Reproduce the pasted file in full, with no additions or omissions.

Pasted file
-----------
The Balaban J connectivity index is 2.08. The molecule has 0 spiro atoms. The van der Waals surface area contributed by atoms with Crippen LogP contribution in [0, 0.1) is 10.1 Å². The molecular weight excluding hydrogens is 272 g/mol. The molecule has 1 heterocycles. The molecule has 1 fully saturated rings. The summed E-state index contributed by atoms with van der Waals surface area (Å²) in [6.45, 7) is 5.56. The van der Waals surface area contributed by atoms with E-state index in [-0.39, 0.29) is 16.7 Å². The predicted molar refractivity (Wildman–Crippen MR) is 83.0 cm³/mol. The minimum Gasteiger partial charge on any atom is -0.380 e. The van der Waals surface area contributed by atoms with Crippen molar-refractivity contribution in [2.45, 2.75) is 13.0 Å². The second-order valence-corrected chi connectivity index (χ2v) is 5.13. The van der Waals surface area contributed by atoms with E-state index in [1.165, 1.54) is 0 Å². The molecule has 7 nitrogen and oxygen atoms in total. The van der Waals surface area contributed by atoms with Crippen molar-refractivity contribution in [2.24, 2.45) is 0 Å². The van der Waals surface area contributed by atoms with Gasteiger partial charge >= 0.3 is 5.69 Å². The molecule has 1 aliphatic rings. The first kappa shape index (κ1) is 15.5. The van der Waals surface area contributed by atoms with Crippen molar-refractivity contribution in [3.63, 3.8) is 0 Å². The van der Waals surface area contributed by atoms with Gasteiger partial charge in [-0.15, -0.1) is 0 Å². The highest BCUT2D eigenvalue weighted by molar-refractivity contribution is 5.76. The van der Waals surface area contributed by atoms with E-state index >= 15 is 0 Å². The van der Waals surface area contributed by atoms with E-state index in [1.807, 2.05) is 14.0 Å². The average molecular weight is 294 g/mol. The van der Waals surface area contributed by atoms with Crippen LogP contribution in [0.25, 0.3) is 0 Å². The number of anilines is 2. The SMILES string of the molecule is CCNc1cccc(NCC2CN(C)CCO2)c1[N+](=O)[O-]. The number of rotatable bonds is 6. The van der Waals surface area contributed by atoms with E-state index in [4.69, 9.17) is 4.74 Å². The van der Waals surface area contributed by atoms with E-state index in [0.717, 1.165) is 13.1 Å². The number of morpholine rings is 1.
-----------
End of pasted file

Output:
The Balaban J connectivity index is 2.08. The molecule has 0 spiro atoms. The van der Waals surface area contributed by atoms with Crippen LogP contribution in [0, 0.1) is 10.1 Å². The molecular weight excluding hydrogens is 272 g/mol. The molecule has 1 heterocycles. The molecule has 1 fully saturated rings. The summed E-state index contributed by atoms with van der Waals surface area (Å²) in [6.45, 7) is 5.56. The van der Waals surface area contributed by atoms with E-state index in [-0.39, 0.29) is 16.7 Å². The predicted molar refractivity (Wildman–Crippen MR) is 83.0 cm³/mol. The minimum Gasteiger partial charge on any atom is -0.380 e. The van der Waals surface area contributed by atoms with Crippen molar-refractivity contribution in [2.45, 2.75) is 13.0 Å². The second-order valence-corrected chi connectivity index (χ2v) is 5.13. The van der Waals surface area contributed by atoms with E-state index in [1.165, 1.54) is 0 Å². The molecule has 7 nitrogen and oxygen atoms in total. The van der Waals surface area contributed by atoms with Crippen molar-refractivity contribution in [2.24, 2.45) is 0 Å². The van der Waals surface area contributed by atoms with Gasteiger partial charge >= 0.3 is 5.69 Å². The molecule has 1 aliphatic rings. The first kappa shape index (κ1) is 15.5. The van der Waals surface area contributed by atoms with Crippen molar-refractivity contribution in [3.63, 3.8) is 0 Å². The van der Waals surface area contributed by atoms with Gasteiger partial charge in [-0.15, -0.1) is 0 Å². The highest BCUT2D eigenvalue weighted by molar-refractivity contribution is 5.76. The van der Waals surface area contributed by atoms with E-state index >= 15 is 0 Å². The van der Waals surface area contributed by atoms with E-state index in [1.807, 2.05) is 14.0 Å². The average molecular weight is 294 g/mol. The van der Waals surface area contributed by atoms with Crippen LogP contribution in [0.25, 0.3) is 0 Å². The number of anilines is 2. The SMILES string of the molecule is CCNc1cccc(NCC2CN(C)CCO2)c1[N+](=O)[O-]. The number of rotatable bonds is 6. The van der Waals surface area contributed by atoms with E-state index in [4.69, 9.17) is 4.74 Å². The van der Waals surface area contributed by atoms with E-state index in [0.717, 1.165) is 13.1 Å². The number of morpholine rings is 1.